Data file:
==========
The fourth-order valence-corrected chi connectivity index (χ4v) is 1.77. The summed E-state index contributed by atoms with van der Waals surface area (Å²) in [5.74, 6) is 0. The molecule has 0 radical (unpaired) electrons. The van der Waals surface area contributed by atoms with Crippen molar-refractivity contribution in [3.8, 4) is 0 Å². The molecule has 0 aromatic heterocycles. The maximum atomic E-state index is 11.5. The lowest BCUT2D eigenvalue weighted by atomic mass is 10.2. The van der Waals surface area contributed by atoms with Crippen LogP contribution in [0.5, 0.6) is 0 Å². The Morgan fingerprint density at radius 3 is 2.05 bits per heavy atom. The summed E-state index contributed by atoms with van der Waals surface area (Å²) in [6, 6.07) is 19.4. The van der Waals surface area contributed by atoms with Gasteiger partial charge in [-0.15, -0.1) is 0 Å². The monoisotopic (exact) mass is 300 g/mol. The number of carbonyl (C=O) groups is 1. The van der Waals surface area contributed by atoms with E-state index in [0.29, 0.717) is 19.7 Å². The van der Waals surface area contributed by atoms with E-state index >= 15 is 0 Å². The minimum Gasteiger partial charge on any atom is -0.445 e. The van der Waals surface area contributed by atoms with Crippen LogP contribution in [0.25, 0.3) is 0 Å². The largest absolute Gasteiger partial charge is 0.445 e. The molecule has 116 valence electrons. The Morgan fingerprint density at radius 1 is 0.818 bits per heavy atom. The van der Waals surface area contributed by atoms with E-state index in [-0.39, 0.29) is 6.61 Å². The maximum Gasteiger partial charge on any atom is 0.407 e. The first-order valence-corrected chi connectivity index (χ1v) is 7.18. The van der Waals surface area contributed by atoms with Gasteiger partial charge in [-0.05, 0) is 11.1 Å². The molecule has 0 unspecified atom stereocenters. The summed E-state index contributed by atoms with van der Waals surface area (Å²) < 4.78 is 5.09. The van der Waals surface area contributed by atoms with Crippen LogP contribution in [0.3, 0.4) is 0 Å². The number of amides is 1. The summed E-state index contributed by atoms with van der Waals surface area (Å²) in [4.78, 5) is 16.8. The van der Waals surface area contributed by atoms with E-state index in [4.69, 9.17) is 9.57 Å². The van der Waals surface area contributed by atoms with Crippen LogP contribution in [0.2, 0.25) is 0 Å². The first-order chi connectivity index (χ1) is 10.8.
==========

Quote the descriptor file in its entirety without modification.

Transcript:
The fourth-order valence-corrected chi connectivity index (χ4v) is 1.77. The summed E-state index contributed by atoms with van der Waals surface area (Å²) in [5.74, 6) is 0. The molecule has 0 radical (unpaired) electrons. The van der Waals surface area contributed by atoms with Crippen molar-refractivity contribution in [3.8, 4) is 0 Å². The molecule has 0 aromatic heterocycles. The maximum atomic E-state index is 11.5. The lowest BCUT2D eigenvalue weighted by atomic mass is 10.2. The van der Waals surface area contributed by atoms with Crippen LogP contribution in [0.5, 0.6) is 0 Å². The Morgan fingerprint density at radius 3 is 2.05 bits per heavy atom. The summed E-state index contributed by atoms with van der Waals surface area (Å²) in [6, 6.07) is 19.4. The van der Waals surface area contributed by atoms with Gasteiger partial charge in [-0.15, -0.1) is 0 Å². The monoisotopic (exact) mass is 300 g/mol. The number of carbonyl (C=O) groups is 1. The van der Waals surface area contributed by atoms with E-state index in [0.29, 0.717) is 19.7 Å². The van der Waals surface area contributed by atoms with E-state index >= 15 is 0 Å². The minimum Gasteiger partial charge on any atom is -0.445 e. The van der Waals surface area contributed by atoms with Crippen LogP contribution in [0.25, 0.3) is 0 Å². The largest absolute Gasteiger partial charge is 0.445 e. The molecule has 116 valence electrons. The Morgan fingerprint density at radius 1 is 0.818 bits per heavy atom. The van der Waals surface area contributed by atoms with E-state index in [-0.39, 0.29) is 6.61 Å². The maximum Gasteiger partial charge on any atom is 0.407 e. The first-order valence-corrected chi connectivity index (χ1v) is 7.18. The van der Waals surface area contributed by atoms with Gasteiger partial charge in [-0.05, 0) is 11.1 Å². The molecule has 0 unspecified atom stereocenters. The summed E-state index contributed by atoms with van der Waals surface area (Å²) < 4.78 is 5.09. The van der Waals surface area contributed by atoms with Crippen LogP contribution in [0.3, 0.4) is 0 Å². The number of amides is 1. The summed E-state index contributed by atoms with van der Waals surface area (Å²) in [4.78, 5) is 16.8. The van der Waals surface area contributed by atoms with E-state index in [4.69, 9.17) is 9.57 Å². The van der Waals surface area contributed by atoms with Crippen LogP contribution in [0.2, 0.25) is 0 Å². The first-order chi connectivity index (χ1) is 10.8.